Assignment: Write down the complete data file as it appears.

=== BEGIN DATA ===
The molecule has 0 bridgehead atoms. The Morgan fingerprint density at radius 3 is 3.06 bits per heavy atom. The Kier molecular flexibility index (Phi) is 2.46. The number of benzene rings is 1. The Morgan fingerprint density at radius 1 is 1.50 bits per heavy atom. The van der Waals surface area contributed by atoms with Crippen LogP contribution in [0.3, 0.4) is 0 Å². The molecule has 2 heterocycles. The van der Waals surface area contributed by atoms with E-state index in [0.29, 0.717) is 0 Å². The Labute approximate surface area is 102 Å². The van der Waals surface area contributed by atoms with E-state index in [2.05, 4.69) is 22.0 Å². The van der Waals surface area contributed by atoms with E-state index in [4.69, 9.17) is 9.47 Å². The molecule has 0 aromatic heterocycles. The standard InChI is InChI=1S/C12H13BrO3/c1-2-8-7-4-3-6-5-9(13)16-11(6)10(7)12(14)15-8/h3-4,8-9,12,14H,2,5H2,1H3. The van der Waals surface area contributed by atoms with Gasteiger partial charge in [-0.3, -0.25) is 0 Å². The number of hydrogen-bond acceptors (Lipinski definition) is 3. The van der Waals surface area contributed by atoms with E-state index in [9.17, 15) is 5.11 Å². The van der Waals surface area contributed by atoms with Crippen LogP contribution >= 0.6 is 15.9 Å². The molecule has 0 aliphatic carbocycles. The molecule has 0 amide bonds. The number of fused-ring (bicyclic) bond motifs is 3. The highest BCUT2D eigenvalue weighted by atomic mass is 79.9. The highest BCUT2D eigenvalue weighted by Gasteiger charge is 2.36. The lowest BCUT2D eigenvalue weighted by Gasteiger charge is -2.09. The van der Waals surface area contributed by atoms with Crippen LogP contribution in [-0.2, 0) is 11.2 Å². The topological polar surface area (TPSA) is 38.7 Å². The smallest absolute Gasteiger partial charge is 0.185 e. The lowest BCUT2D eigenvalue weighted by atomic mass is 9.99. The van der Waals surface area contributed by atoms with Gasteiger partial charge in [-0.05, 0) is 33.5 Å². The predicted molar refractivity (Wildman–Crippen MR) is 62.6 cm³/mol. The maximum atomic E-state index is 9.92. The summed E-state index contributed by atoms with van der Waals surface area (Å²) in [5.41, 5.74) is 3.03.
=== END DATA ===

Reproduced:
The molecule has 0 bridgehead atoms. The Morgan fingerprint density at radius 3 is 3.06 bits per heavy atom. The Kier molecular flexibility index (Phi) is 2.46. The number of benzene rings is 1. The Morgan fingerprint density at radius 1 is 1.50 bits per heavy atom. The van der Waals surface area contributed by atoms with Crippen LogP contribution in [0.3, 0.4) is 0 Å². The molecule has 2 heterocycles. The van der Waals surface area contributed by atoms with E-state index in [0.29, 0.717) is 0 Å². The Labute approximate surface area is 102 Å². The van der Waals surface area contributed by atoms with E-state index in [2.05, 4.69) is 22.0 Å². The van der Waals surface area contributed by atoms with E-state index in [4.69, 9.17) is 9.47 Å². The molecule has 0 aromatic heterocycles. The standard InChI is InChI=1S/C12H13BrO3/c1-2-8-7-4-3-6-5-9(13)16-11(6)10(7)12(14)15-8/h3-4,8-9,12,14H,2,5H2,1H3. The van der Waals surface area contributed by atoms with Gasteiger partial charge in [-0.3, -0.25) is 0 Å². The number of hydrogen-bond acceptors (Lipinski definition) is 3. The van der Waals surface area contributed by atoms with E-state index in [9.17, 15) is 5.11 Å². The van der Waals surface area contributed by atoms with Crippen LogP contribution >= 0.6 is 15.9 Å². The molecule has 0 aliphatic carbocycles. The molecule has 0 amide bonds. The number of fused-ring (bicyclic) bond motifs is 3. The highest BCUT2D eigenvalue weighted by atomic mass is 79.9. The highest BCUT2D eigenvalue weighted by Gasteiger charge is 2.36. The lowest BCUT2D eigenvalue weighted by Gasteiger charge is -2.09. The van der Waals surface area contributed by atoms with Crippen LogP contribution in [-0.2, 0) is 11.2 Å². The topological polar surface area (TPSA) is 38.7 Å². The smallest absolute Gasteiger partial charge is 0.185 e. The lowest BCUT2D eigenvalue weighted by atomic mass is 9.99. The van der Waals surface area contributed by atoms with Gasteiger partial charge in [-0.05, 0) is 33.5 Å². The predicted molar refractivity (Wildman–Crippen MR) is 62.6 cm³/mol. The maximum atomic E-state index is 9.92. The summed E-state index contributed by atoms with van der Waals surface area (Å²) in [5.41, 5.74) is 3.03.